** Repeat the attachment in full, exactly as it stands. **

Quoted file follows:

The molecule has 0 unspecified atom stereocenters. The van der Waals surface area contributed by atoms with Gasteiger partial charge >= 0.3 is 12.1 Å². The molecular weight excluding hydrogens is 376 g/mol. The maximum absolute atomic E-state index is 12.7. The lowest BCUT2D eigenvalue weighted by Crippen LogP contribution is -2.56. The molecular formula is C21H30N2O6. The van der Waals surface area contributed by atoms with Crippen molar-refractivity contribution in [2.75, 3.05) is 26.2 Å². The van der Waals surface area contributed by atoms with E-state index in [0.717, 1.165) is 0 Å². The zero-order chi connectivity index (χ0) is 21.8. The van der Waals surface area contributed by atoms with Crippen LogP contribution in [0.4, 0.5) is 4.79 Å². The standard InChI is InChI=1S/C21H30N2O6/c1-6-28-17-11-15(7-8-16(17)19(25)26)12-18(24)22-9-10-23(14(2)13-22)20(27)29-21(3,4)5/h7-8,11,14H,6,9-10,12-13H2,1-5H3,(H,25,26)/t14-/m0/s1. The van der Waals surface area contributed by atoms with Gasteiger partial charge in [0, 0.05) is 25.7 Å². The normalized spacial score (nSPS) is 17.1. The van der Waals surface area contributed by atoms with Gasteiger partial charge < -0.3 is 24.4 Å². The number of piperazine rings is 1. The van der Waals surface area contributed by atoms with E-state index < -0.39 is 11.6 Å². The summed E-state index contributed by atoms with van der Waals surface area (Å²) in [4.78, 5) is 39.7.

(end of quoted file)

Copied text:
The molecule has 0 unspecified atom stereocenters. The van der Waals surface area contributed by atoms with Gasteiger partial charge >= 0.3 is 12.1 Å². The molecular weight excluding hydrogens is 376 g/mol. The maximum absolute atomic E-state index is 12.7. The lowest BCUT2D eigenvalue weighted by Crippen LogP contribution is -2.56. The molecular formula is C21H30N2O6. The van der Waals surface area contributed by atoms with Crippen molar-refractivity contribution in [2.75, 3.05) is 26.2 Å². The van der Waals surface area contributed by atoms with E-state index in [0.717, 1.165) is 0 Å². The zero-order chi connectivity index (χ0) is 21.8. The van der Waals surface area contributed by atoms with Crippen LogP contribution in [0.4, 0.5) is 4.79 Å². The standard InChI is InChI=1S/C21H30N2O6/c1-6-28-17-11-15(7-8-16(17)19(25)26)12-18(24)22-9-10-23(14(2)13-22)20(27)29-21(3,4)5/h7-8,11,14H,6,9-10,12-13H2,1-5H3,(H,25,26)/t14-/m0/s1. The van der Waals surface area contributed by atoms with Gasteiger partial charge in [0, 0.05) is 25.7 Å². The normalized spacial score (nSPS) is 17.1. The van der Waals surface area contributed by atoms with Gasteiger partial charge < -0.3 is 24.4 Å². The number of piperazine rings is 1. The van der Waals surface area contributed by atoms with E-state index < -0.39 is 11.6 Å². The summed E-state index contributed by atoms with van der Waals surface area (Å²) in [4.78, 5) is 39.7.